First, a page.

Prayer beforemeetings arein our fabric


In Bladen County, almost every meeting — civic, government or community — is opened with a prayer. It’s been that way for … well, a very long time.

But all that could soon change, at least for boards served by elected officials, if a federal appeals court in Richmond, Va., decides in favor of a couple of busy-body zealots who have sued the Rowan County Board of Commissioners.

While we certainly understand the need for separation of church and state, there is nothing about a prayer — Christian or otherwise — that would cause someone to feel that government body is trying to pressure them into a certain religious thinking.

Honestly, what are people so afraid of? Christians are still the majority in the country, and their prayers surely aren’t going to instantly change someone who happens to hear one. Nobody is forced to listen to it or participate in it. They don’t have to stand or bow their head — they can choose to do nothing or instead say something of their own choosing.

This country as a whole is being forced to bow down to the minority on almost every front, and our Christian values should never be one of them. What’s next, our alphabet being forced to change because Hawaiians only recognize 13 letters? Silly? Sure, but so is this nonsensical attack on our historical beliefs.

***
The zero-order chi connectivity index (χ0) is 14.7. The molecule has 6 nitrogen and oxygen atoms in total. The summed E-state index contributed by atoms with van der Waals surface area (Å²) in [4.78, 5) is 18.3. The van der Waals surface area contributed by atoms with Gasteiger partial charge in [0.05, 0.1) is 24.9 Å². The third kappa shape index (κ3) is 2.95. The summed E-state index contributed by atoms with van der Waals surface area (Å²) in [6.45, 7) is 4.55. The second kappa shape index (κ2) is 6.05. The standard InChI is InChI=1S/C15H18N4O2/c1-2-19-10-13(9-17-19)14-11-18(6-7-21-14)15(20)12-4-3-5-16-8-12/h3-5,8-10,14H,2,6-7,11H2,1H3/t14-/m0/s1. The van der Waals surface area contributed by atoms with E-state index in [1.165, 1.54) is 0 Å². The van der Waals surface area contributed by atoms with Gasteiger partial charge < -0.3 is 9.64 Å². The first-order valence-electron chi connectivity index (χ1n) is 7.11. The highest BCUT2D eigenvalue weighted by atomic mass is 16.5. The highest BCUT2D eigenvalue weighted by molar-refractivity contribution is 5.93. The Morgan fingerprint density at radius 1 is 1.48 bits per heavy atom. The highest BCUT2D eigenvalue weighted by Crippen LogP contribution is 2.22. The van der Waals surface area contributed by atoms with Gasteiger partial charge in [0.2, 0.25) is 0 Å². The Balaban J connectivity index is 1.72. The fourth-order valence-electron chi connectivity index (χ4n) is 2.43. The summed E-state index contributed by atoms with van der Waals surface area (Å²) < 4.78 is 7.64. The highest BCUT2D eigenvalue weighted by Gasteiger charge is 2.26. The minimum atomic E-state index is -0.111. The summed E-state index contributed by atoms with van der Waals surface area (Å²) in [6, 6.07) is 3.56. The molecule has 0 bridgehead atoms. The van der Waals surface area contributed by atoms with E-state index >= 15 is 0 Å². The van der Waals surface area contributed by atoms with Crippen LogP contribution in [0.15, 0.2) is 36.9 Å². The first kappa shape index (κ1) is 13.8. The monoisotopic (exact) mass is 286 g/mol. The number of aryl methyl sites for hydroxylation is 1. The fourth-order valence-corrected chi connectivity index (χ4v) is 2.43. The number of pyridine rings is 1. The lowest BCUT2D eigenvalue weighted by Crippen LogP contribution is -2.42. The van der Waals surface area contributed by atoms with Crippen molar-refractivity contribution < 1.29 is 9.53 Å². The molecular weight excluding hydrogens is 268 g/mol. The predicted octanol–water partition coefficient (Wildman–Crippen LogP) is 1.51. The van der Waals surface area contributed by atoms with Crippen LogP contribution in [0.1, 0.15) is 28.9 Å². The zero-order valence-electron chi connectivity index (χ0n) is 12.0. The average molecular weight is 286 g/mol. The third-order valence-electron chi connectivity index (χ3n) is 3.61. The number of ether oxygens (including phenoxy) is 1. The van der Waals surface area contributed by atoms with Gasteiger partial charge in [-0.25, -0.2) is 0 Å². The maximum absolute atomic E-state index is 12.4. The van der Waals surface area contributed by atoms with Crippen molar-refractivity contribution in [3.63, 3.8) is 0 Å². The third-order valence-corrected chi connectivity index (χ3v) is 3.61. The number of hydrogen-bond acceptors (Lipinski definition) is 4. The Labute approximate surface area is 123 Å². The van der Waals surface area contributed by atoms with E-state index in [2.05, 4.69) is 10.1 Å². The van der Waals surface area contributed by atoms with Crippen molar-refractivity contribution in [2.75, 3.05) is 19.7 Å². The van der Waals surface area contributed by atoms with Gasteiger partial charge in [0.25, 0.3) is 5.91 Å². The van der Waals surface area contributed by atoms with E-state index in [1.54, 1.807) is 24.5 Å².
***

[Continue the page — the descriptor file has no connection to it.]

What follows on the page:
A presidential candidate recently said that America has become so politically correct that it can’t function anymore, and that is true. Folks of other races, creeds and beliefs — or non-beliefs — should always be welcome here. But they should not be allowed to reshape what helped make this country great.

We are hoping the federal appeals court will strike down the lawsuit against prayer before county commissioners meetings. If it decides the other way, it will also affect school board, town board and other government meetings. And it’s time those who are nothing more than fanatical and uncompromising zealots start to lose.

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Farewell to the Cannons

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We are sad to be saying farewell to a friend of many in Bladen County, but we are also excited for the opportunity he has been given to serve God in a different way and in a different community.

The Rev. Bruce Cannon, who has served the Bladen Baptist Association for the past 16 years and another 10-plus year before that as pastor of Galeed Baptist Church in Bladenboro, will soon be leaving us for a pulpit in Mitchell County. He and his wife Wendy, who has also been a mainstay with the BBA, will be returning to the North Carolina mountains they love.

There aren’t words enough to express how much Cannon has meant to Bladen County and the positive impact he has had on so many lives. But in a nutshell, we can offer this: Bruce and Wendy Cannon will be sorely missed and never forgotten.

We wish you both well.

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QUOTE OF THE DAY

“It’s hard to forget someone who gave so much to remember.”

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